Ask Reuben

RTFM – Read The FOUR Js Manual

I can’t find something in the documentation?

What document format is best?

RTFM = Read The FOUR Js Manual, of course, what else could it mean? 🙂 .  

In all seriousness, now that I have hooked you with an interesting title, navigating around the Four Js documentation is a skill that can lead you to getting more out of our product.

When I am first on-site with a developer, if I ask them to bring up the documentation, the speed with which they bring up the documentation and navigate to the appropriate page tells me a lot about their existing ability.  I find that a good developer will either use a bookmark in their browser to open up the online documentation, or bring up the Genero Studio Help from within Genero Studio, and from either navigate to the appropriate page.

If I see them struggle to open the documentation and then navigate within it, then not only are they not getting the most of the documentation, they are probably not getting the most of our product. I will include them in this category if, when I ask them to bring up the documentation, they type into the browser and then navigate via the Support or Download tab to  If they are doing that every time they need to access the documentation then IMHO they are not reading the documentation often enough; if they were, they would have figured out a faster way to do this, such as creating a bookmark.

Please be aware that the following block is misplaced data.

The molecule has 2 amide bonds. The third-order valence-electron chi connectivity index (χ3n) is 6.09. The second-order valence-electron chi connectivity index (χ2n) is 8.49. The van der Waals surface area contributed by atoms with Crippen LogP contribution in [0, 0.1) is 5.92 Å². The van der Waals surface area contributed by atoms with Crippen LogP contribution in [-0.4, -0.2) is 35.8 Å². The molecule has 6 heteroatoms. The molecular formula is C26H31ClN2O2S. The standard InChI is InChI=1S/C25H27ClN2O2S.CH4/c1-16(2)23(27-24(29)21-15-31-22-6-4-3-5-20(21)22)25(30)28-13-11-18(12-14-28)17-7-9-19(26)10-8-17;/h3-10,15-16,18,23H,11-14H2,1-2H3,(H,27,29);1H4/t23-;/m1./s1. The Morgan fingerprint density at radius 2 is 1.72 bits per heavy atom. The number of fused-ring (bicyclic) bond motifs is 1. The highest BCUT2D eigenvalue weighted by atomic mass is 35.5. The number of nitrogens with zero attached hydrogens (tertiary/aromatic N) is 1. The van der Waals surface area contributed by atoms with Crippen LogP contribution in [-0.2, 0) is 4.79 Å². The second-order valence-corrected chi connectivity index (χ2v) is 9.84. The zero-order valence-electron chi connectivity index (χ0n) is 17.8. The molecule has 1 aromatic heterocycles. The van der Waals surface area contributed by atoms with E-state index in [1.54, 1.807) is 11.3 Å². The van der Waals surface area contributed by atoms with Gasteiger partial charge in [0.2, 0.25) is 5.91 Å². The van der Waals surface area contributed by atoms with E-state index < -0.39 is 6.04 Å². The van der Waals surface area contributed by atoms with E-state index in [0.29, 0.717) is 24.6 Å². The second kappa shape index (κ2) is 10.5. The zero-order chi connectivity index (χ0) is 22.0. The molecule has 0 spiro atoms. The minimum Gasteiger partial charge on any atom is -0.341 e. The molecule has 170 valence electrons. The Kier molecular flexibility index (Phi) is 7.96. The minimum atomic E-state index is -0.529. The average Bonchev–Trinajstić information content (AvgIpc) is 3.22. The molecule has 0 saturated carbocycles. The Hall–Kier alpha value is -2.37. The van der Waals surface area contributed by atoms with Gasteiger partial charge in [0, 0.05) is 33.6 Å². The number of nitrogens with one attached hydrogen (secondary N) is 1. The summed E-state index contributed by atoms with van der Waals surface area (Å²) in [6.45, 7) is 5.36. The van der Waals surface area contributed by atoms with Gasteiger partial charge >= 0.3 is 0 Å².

So I am going to give a few tips to help you get the most out of your documentation


Where is the documentation?

The documentation can be found at, or if you are on by selecting Download->Documentation.

If using  Genero Studio, documentation is available by a keyboard accelerator (F1), or via the Toolbar by clicking the Help icon, or via TopMenu by selecting Help->Help.  The name of the help executable is Assistant or QtAssistant, so if you see an assistant.exe, that is the Genero Studio Help program.

Documentation is available in 3 formats

The 3 formats are

  • The online documentation (HTML)
  • The Genero Studio documentation 
  • PDF 

These differing formats are created using a documentation tool that builds each format from a single set of document sources.   It is the same content in each of these formats, organized in the same fashion.  You are not missing out on any content by using one tool or the other.  “Write Once, Read Anywhere” if you will.

What will differ between these formats is when the documentation was last updated and what search algorithm and engine is used.